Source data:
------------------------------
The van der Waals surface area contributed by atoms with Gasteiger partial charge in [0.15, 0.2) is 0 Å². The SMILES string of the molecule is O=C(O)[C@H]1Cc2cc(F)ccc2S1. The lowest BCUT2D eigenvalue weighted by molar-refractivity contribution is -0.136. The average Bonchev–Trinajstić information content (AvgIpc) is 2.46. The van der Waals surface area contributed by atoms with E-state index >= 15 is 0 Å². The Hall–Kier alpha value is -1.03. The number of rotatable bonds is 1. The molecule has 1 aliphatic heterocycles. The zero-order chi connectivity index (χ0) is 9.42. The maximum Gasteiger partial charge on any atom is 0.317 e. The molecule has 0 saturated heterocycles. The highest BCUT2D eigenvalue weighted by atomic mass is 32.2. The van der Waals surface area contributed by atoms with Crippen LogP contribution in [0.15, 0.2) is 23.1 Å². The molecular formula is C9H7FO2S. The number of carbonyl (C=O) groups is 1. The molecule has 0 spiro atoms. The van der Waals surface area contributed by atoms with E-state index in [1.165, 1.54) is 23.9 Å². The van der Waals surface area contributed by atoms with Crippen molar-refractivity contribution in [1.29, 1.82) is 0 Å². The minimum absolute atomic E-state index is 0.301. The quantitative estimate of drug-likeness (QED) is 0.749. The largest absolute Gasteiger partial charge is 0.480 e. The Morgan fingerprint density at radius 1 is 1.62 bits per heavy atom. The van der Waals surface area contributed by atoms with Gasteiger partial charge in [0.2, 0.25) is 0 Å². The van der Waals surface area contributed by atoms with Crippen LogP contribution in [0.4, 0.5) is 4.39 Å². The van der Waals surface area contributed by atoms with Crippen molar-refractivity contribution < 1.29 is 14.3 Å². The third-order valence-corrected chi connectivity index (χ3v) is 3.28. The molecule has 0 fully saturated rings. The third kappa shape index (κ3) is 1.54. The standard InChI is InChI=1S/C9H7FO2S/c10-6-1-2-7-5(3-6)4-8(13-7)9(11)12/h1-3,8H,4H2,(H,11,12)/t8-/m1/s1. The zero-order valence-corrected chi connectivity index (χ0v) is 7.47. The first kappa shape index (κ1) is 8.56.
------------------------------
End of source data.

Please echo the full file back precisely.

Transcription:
The van der Waals surface area contributed by atoms with Gasteiger partial charge in [0.15, 0.2) is 0 Å². The SMILES string of the molecule is O=C(O)[C@H]1Cc2cc(F)ccc2S1. The lowest BCUT2D eigenvalue weighted by molar-refractivity contribution is -0.136. The average Bonchev–Trinajstić information content (AvgIpc) is 2.46. The van der Waals surface area contributed by atoms with E-state index >= 15 is 0 Å². The Hall–Kier alpha value is -1.03. The number of rotatable bonds is 1. The molecule has 1 aliphatic heterocycles. The zero-order chi connectivity index (χ0) is 9.42. The maximum Gasteiger partial charge on any atom is 0.317 e. The molecule has 0 saturated heterocycles. The highest BCUT2D eigenvalue weighted by atomic mass is 32.2. The van der Waals surface area contributed by atoms with Crippen LogP contribution in [0.15, 0.2) is 23.1 Å². The molecular formula is C9H7FO2S. The number of carbonyl (C=O) groups is 1. The molecule has 0 spiro atoms. The van der Waals surface area contributed by atoms with E-state index in [1.165, 1.54) is 23.9 Å². The van der Waals surface area contributed by atoms with Crippen molar-refractivity contribution in [1.29, 1.82) is 0 Å². The minimum absolute atomic E-state index is 0.301. The quantitative estimate of drug-likeness (QED) is 0.749. The largest absolute Gasteiger partial charge is 0.480 e. The Morgan fingerprint density at radius 1 is 1.62 bits per heavy atom. The van der Waals surface area contributed by atoms with Gasteiger partial charge in [0.2, 0.25) is 0 Å². The van der Waals surface area contributed by atoms with Crippen LogP contribution in [0.4, 0.5) is 4.39 Å². The van der Waals surface area contributed by atoms with Crippen molar-refractivity contribution < 1.29 is 14.3 Å². The third-order valence-corrected chi connectivity index (χ3v) is 3.28. The molecule has 0 fully saturated rings. The third kappa shape index (κ3) is 1.54. The standard InChI is InChI=1S/C9H7FO2S/c10-6-1-2-7-5(3-6)4-8(13-7)9(11)12/h1-3,8H,4H2,(H,11,12)/t8-/m1/s1. The zero-order valence-corrected chi connectivity index (χ0v) is 7.47. The first kappa shape index (κ1) is 8.56.